In a study using laboratory animals, researchers found that medications commonly prescribed for erectile dysfunction opened a mechanism called the blood-brain tumor barrier and increased delivery of cancer-fighting drugs to malignant brain tumors.
The experiments were conducted at Cedars-Sinai Medical Center’s Maxine Dunitz Neurosurgical Institute and published in Brain Research.
Viagra (sildenafil) and Levitra (vardenafil) are known as PDE5 inhibitors because they block an enzyme, phosphodiesterase5, which interrupts a series of biochemical events that cause the decreased blood flow of erectile dysfunction. This laboratory rat study, published online ahead of print in the journal, found that similar biochemical interactions in the small vessels of the brain play a major role in the blood-brain tumor barrier, which impedes delivery of anti-tumor drugs into brain tumors. PDE5 inhibitors were found to open the barrier and increase drug transport in this early animal study.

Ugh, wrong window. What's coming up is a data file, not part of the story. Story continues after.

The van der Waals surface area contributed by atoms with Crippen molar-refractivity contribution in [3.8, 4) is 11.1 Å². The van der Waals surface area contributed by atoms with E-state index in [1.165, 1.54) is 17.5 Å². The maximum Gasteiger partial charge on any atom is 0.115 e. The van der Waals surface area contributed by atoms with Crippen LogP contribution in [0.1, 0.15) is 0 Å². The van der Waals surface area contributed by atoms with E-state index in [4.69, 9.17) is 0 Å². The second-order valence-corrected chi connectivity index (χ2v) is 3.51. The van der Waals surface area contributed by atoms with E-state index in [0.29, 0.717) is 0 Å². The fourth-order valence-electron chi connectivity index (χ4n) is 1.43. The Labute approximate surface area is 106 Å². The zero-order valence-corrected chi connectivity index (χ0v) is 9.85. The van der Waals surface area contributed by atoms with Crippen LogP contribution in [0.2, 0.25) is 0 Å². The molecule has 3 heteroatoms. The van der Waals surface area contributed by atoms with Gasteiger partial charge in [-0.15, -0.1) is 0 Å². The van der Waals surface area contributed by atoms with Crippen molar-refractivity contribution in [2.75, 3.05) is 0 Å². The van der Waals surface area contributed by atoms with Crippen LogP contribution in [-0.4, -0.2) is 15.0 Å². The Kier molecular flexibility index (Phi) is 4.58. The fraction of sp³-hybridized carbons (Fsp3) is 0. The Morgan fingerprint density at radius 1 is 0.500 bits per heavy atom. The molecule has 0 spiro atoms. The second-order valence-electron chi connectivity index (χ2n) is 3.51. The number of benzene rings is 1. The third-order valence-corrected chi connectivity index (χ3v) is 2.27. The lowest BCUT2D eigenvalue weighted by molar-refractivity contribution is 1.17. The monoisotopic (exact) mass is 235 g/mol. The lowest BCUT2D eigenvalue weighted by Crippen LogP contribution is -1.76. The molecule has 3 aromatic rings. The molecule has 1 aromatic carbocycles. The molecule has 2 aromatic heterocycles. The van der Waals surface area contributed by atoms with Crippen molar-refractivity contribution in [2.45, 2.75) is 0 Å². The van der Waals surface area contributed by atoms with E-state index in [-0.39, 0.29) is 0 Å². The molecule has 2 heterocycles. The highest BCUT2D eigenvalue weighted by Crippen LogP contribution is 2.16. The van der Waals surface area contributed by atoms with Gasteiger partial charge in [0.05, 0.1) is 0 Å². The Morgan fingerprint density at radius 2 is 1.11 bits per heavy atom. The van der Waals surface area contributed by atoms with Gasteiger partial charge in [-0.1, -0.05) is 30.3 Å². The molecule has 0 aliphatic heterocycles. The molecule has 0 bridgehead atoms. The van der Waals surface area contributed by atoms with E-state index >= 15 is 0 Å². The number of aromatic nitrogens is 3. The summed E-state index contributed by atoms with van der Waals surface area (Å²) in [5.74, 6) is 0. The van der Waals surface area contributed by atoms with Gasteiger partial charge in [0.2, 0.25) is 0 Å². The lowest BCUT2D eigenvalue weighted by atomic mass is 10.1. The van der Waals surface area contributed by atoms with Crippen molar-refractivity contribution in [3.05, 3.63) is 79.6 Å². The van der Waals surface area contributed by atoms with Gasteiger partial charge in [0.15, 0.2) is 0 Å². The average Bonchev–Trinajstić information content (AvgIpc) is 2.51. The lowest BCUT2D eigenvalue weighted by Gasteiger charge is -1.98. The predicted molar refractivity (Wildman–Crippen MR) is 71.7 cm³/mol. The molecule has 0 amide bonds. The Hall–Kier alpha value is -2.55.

Although the normal blood-brain barrier, which regulates access to the brain from the bloodstream, shares many characteristics with the blood-brain tumor barrier, the signaling mechanism blocked by PDE5 inhibitors is unique to the blood-brain tumor barrier. This allows the PDE5 inhibitors to selectively increase drug transport to malignant brain tumors without affecting normal brain tissue.
According to the researchers, these findings may have significant implications in improving drug delivery to brain tumors in patients.
“This is the first study to show that oral administration of PDE5 inhibitors increases the rate of transport of compounds across the blood-brain tumor barrier and improves the effectiveness of the anti-tumor drug adriamycin in the treatment of brain tumors in a rat model. We chose adriamycin for this study because it is one of the most effective drugs against brain tumor cell lines in the laboratory but it has very little effect in animals and humans because it is unable to cross the blood-brain tumor barrier. The combination of vardenafil and adriamycin resulted in longer survival and smaller tumor size,” said neurosurgeon Keith L. Black, M.D., chairman of the Department of Neurosurgery at Cedars-Sinai Medical Center and director of the Maxine Dunitz Neurosurgical Institute.